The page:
…the museum is currently working with 10 partner organizations as well as the Smithsonian Latino Center and the Smithsonian’s National Museum of African American History and Culture to carry out the “Latinos and Baseball” initiative: California State University, San Bernardino; California State University, Channel Island; California State University, Los Angeles; The Institute of Texan Cultures at the University of Texas, San Antonio; the Kansas City Museum; LA Plaza de Cultura y Artes in Los Angeles; Los Magnificos Film in New York; La Casita Cultural Center at Syracuse University; the University of Illinois, Urbana-Champaign; and the “Sugar Beet Fields to Field of Dreams, 1920s?1960s, Mexican/Spanish Contributions to America’s Favorite Pastime” traveling exhibition based in Colorado and Wyoming.

Mystic Seaport (Mystic, CT)
‘Stars of the Smithsonian’ series starts Jan. 14
Carlene Stephens, curator at the National Museum of American History, will present “Connecting the World in Time” at the Mystic Seaport’s Stars of the Smithsonian Lecture Series. Programs are at 1:30 p.m. and 7:30 p.m. Jan. 14 at the River Room, Latitude 41° Restaurant & Tavern.

Cerritos Library (Cerritos, CA)
Smithsonian Exhibition Coming to Cerritos Library January 3
In commemoration of the important history of Asian and Pacific Americans, Cerritos Library will present the exhibition “I Want the Wide American Earth: An Asian Pacific American Story” from Sunday, January 3 through Sunday, February 28, 2016. The exhibition was created by the Smithsonian Asian Pacific American Center and the Smithsonian Institution Traveling Exhibition Service (SITES) and is part of a national tour.

On the Road Again with 101 Objects

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Dr. Kurin uses a 3D printed replica of Lincoln’s Top Hat during his talk about his book at the Sullivan Museum and Library. Photo credit: Sullivan Museum

Under Secretary for History, Art, and Culture, Richard Kurin, helped kick-off our 20th anniversary year at the Sullivan Museum and History Center (Vermont) in September and he’s on the road again sharing stories from his recent book, The Smithsonian’s History of America in 101 Objects, with Affiliates across the country.  Since 2013 he’s visited 11 Smithsonian Affiliates and will travel to two more in January and February 2016.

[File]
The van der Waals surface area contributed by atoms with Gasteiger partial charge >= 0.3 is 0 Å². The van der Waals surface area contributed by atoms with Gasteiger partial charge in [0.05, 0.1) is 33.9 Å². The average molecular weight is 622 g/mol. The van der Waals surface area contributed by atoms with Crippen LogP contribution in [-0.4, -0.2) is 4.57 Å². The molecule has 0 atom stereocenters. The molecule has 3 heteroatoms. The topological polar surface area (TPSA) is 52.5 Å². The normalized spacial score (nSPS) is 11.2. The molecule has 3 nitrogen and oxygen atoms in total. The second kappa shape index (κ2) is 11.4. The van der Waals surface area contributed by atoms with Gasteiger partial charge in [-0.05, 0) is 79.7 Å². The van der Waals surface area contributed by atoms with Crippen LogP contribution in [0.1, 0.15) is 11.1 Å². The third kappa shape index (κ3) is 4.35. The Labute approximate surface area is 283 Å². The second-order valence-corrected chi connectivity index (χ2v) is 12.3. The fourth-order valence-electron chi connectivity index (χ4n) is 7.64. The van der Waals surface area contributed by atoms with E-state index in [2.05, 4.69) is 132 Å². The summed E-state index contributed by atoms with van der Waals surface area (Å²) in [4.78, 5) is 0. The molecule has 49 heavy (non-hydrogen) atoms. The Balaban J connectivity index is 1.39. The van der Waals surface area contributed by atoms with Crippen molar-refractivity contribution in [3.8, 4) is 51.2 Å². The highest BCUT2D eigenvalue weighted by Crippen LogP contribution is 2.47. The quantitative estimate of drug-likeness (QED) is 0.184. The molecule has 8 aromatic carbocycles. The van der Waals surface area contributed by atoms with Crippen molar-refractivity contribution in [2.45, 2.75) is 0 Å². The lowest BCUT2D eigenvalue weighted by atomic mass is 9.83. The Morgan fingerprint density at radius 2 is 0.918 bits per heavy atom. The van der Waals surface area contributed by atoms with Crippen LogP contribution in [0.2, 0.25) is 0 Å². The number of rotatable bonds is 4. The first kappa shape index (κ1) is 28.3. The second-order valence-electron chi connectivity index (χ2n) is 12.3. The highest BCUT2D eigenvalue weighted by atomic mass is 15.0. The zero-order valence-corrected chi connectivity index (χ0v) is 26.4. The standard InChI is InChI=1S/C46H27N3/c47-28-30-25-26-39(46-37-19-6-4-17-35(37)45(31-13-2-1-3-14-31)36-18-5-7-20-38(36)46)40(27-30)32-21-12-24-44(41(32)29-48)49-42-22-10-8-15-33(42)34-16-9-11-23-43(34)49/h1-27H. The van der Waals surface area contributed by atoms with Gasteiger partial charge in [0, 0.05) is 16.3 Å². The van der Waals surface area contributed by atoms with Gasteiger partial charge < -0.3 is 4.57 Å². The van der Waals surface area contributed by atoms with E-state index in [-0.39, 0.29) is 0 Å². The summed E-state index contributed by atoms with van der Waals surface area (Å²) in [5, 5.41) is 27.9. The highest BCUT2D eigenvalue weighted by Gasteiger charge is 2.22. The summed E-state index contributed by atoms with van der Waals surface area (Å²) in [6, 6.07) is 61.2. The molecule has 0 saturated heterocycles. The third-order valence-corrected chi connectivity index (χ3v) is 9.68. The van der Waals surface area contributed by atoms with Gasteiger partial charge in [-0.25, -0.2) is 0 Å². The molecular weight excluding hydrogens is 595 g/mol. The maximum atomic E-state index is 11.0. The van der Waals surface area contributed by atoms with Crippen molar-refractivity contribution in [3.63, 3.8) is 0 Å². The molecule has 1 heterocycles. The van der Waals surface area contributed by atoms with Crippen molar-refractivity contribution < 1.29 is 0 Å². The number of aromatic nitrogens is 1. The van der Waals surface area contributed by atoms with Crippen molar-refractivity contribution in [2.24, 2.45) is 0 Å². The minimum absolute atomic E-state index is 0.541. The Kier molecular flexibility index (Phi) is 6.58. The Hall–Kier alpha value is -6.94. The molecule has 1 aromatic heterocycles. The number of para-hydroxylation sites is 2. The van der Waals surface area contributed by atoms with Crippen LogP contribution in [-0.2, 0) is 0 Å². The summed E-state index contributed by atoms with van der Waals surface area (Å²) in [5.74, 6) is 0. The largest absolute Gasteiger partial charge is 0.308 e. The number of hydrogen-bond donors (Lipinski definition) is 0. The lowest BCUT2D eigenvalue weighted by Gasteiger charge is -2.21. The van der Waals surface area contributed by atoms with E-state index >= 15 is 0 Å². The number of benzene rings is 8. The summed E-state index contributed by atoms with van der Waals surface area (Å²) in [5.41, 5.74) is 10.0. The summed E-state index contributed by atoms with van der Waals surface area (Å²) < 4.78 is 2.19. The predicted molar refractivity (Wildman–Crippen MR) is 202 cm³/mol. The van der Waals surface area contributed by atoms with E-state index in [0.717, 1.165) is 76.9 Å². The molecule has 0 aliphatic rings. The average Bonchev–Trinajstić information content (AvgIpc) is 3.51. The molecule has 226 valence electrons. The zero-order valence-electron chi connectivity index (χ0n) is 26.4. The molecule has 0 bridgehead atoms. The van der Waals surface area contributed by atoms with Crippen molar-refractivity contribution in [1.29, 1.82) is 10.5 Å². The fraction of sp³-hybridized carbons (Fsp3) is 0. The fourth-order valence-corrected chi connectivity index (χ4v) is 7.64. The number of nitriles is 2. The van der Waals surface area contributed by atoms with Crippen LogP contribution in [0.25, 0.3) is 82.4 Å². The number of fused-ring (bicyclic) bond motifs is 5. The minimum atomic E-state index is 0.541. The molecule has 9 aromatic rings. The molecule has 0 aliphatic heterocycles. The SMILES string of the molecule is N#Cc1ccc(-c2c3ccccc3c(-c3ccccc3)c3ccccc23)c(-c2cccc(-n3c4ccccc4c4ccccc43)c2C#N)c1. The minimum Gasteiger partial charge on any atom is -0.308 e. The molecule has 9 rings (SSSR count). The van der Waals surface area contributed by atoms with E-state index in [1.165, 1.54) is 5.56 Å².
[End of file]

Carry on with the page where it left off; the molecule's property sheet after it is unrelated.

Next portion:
On January 11, Kurin visits History Colorado in Denver. As an expert storyteller, Kurin tells the story of the nation through some well-known treasures and unexpected objects that inspire learning and curiosity in everyone. He’s noted, “using objects to tell the story of the nation presents a great opportunity. Rather than learning history by memorizing names and dates, objects have a way of conveying historical times and events in a dramatic but tangible way.”

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The very first stop on the “101 Objects” book tour was at the National Museum of American Jewish History. Photo credit: NMAJH

On February 16, he’ll visit the North Carolina Museum of History in Raleigh where he’ll continue to “wow” visitors with stories about the Star-Spangled Banner, Abraham Lincoln’s Hat and less-well-known objects like Harriet Tubman’s hymnal and Jonas Salk’s polio vaccine.

And keep a lookout…Dr. Kurin often travels with 3D printed replicas of some of the treasures in the books. If he uses one, snap a photo and tag us at #SIYN20 and share with us! In the meantime, enjoy these photos of Dr. Kurin’s travels through Affiliateland speaking about his book.

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Dr. Kurin traveled to the West coast and visited the Northwest Museum of Arts and Culture in Seattle in 2014 for a gallery talk about the book. Photo credit: NW MAC

 

20 years in your neighborhood!

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Twenty years ago, during the 150th anniversary celebration of the Smithsonian Institution, Secretary I. Michael Heyman announced the creation of a national outreach program that would extend the reach of the Smithsonian collections to communities, museums and research organizations across the nation. To fulfill the Smithsonian’s mission for the “increase and diffusion of knowledge,” Smithsonian Affiliations was created to provide access to Smithsonian collections and vast resources. The program’s goal was to make sure those who cannot travel to Washington, D.C., could experience and enjoy the Smithsonian in their own neighborhoods.